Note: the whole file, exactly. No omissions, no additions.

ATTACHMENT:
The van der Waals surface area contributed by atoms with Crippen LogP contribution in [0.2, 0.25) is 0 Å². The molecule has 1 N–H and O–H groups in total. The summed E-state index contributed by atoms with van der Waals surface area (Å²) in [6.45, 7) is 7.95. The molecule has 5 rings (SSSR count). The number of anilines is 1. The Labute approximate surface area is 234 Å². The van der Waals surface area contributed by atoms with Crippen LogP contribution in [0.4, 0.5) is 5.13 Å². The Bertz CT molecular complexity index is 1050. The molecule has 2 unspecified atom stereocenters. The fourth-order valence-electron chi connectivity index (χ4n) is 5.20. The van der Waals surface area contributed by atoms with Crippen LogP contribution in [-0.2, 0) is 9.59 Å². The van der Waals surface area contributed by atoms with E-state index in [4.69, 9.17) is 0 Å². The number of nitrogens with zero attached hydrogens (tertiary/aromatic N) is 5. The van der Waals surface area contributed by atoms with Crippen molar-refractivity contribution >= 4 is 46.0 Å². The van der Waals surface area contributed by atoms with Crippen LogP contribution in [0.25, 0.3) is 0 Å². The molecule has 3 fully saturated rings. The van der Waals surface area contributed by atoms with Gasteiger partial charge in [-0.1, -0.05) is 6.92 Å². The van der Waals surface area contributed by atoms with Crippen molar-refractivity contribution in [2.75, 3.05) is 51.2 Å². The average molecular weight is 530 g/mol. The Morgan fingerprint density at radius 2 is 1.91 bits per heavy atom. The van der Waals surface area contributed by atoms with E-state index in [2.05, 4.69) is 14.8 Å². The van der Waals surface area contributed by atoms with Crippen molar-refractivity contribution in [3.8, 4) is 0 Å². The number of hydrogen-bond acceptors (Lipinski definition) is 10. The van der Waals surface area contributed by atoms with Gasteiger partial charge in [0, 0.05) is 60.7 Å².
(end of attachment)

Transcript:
The van der Waals surface area contributed by atoms with Crippen LogP contribution in [0.2, 0.25) is 0 Å². The molecule has 1 N–H and O–H groups in total. The summed E-state index contributed by atoms with van der Waals surface area (Å²) in [6.45, 7) is 7.95. The molecule has 5 rings (SSSR count). The number of anilines is 1. The Labute approximate surface area is 234 Å². The van der Waals surface area contributed by atoms with Crippen LogP contribution in [0.4, 0.5) is 5.13 Å². The Bertz CT molecular complexity index is 1050. The molecule has 2 unspecified atom stereocenters. The fourth-order valence-electron chi connectivity index (χ4n) is 5.20. The van der Waals surface area contributed by atoms with Crippen LogP contribution in [-0.2, 0) is 9.59 Å². The van der Waals surface area contributed by atoms with E-state index in [4.69, 9.17) is 0 Å². The number of nitrogens with zero attached hydrogens (tertiary/aromatic N) is 5. The van der Waals surface area contributed by atoms with Crippen molar-refractivity contribution >= 4 is 46.0 Å². The van der Waals surface area contributed by atoms with Crippen LogP contribution in [0.25, 0.3) is 0 Å². The molecule has 3 fully saturated rings. The van der Waals surface area contributed by atoms with Gasteiger partial charge in [-0.1, -0.05) is 6.92 Å². The van der Waals surface area contributed by atoms with Crippen molar-refractivity contribution in [2.75, 3.05) is 51.2 Å². The average molecular weight is 530 g/mol. The Morgan fingerprint density at radius 2 is 1.91 bits per heavy atom. The van der Waals surface area contributed by atoms with E-state index in [2.05, 4.69) is 14.8 Å². The van der Waals surface area contributed by atoms with Crippen molar-refractivity contribution in [3.8, 4) is 0 Å². The number of hydrogen-bond acceptors (Lipinski definition) is 10. The van der Waals surface area contributed by atoms with Gasteiger partial charge in [0, 0.05) is 60.7 Å².